Are carbohydrates healthy for athletes?

By Nancy Clark, RD, CSSD

“I tried giving up carbs and my workouts tanked. I had no energy and felt horrible.”

Athletes’ opinions about carbohydrates range from evil to essential and its important for them to know are carbohydrates healthy for their athletic performance. Some anti-carb athletes rave about how great they feel; others complain about weakness and fatigue. Abundant research supports eating a sports diet based on grains, fruits and vegetables—the wholesome kinds of sugars and starches that feed the brain and fuel the muscles during hard exercise. If anti-carb anecdotes leave you wondering what’s best for your sports diet, keep reading.

carbohydrate meal
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Ketogenic diet and carbs

In a ketogenic diet, about 70% of the calories are from fat and only 5% from carbs. (Think drinking olive oil and eating lots of butter, not eating lots of protein) This very low carb/moderate protein diet trains the body to burn dietary- and body-fat, and produces ketones (by-products of fat metabolism) that can be used for fuel.

Speaking at the 2016 annual meeting of the Academy of Nutrition & Dietetics (AND), Jeff Volek PhD of The Ohio State University noted that a keto-diet has been used for many years in clinical situations, such as epilepsy to control seizures, obesity to lose weight, and diabetes to control blood sugar. Some athletes are now experimenting with ketosis, as a means to enhance endurance. Even the skinniest of athletes has enough body fat to support many hours of exercise. Eating a keto-diet forces the body to burn more fat. This enables an endurance athlete to consume less fuel (gels, sport drinks, gummi bears, etc.) during exercise and potentially enhance endurance IF the exercise is very low intensity (such as a 24-hour trail run). This also reduces the risk of creating intestinal distress.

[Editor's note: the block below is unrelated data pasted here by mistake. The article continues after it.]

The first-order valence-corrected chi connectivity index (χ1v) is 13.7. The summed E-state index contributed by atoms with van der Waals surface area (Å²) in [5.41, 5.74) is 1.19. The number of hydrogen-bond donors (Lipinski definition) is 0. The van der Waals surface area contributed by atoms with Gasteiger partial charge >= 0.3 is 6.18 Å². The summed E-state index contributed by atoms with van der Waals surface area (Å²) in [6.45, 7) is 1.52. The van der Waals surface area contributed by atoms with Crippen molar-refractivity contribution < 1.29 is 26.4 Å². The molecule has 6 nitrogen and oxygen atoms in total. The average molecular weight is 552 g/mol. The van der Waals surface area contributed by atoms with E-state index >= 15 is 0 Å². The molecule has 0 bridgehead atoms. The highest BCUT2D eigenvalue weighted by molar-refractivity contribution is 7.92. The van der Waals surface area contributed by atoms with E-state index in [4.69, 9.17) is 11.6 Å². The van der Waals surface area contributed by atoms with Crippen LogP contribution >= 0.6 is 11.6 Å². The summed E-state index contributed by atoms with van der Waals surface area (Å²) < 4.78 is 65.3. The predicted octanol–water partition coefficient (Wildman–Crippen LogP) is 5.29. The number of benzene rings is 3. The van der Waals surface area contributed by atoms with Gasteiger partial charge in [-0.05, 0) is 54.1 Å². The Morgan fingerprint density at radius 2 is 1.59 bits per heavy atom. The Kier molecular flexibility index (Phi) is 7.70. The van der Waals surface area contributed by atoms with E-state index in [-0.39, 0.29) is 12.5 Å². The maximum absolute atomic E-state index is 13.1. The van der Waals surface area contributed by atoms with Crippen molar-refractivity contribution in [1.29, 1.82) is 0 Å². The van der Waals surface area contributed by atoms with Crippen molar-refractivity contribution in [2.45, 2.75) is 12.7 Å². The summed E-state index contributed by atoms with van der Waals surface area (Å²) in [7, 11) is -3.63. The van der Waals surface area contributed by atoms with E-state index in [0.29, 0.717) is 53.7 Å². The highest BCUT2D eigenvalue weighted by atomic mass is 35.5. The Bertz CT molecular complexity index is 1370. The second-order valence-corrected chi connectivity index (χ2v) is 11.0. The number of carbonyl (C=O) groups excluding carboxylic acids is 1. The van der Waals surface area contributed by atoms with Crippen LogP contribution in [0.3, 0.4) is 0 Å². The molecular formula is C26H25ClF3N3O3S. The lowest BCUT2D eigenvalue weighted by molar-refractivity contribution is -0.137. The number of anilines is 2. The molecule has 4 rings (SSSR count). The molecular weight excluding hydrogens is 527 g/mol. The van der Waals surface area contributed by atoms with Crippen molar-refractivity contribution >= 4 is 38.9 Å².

An alternate way to improve performance and resolve undesired pit stops is to meet with a sports nutritionist who is a registered dietitian (RD) who can assess your diet, create a winning food strategy, and help you figure out what causes intestinal distress in the first place. You can likely resolve the issue without resorting to a tough-to-maintain keto-diet.

Why do some athletes say they feel better when they stop eating bread, cereal and other grains/carbohydrates?

When athletes rave about how much better they feel after having made any dramatic dietary change (such as cutting out grains), I ask, “What were you eating before you made this change?” Inevitably, the answer is The Standard American Diet (S.A.D.), with skipped meals, abundant fast foods, and more junk-snacks than high-quality meals. No wonder they feel better; they are eating better.

Other reasons for “feeling so much better” after giving up grains might relate to food sensitivities. When you cut out a whole food group, you eliminate a lot of foods. Likely just a few of the foods created feelings of un-wellness. An RD can help you reach the same level of “feeling great” by working with you to figure out which foods contributed to the sensitivity. Maybe cutting back on just onions and garlic could have done the job. Easier than ketosis!

Some athletes who rave about their ketogenic diet see the diet as a way to curb their “addiction” to sugar. A high fat diet curbs hunger, and simultaneously curbs cravings for sweets. An easier way to reduce sugar cravings is to prevent extreme hunger. Despite popular belief, sugar binges are unlikely due to sugar addiction but rather to the physiological effects of hunger. Again, an RD can help athletes resolve cravings for sugar without resorting to ketosis.

How are Carbohydrates used as an Energy Source for Athletes?

While there are a wide variety of sources of carbohydrates in foods, once carbohydrates enter the body, they are all broken down into glucose during the digestive process. Simple carbohydrates are easier to breakdown and will provide the quickest source of energy for the muscles. Complex carbohydrates take a little longer for the body to break down, but will also eventually be broken down into glucose. The primary difference between the two is the rate that it takes the carbohydrate to breakdown into glucose.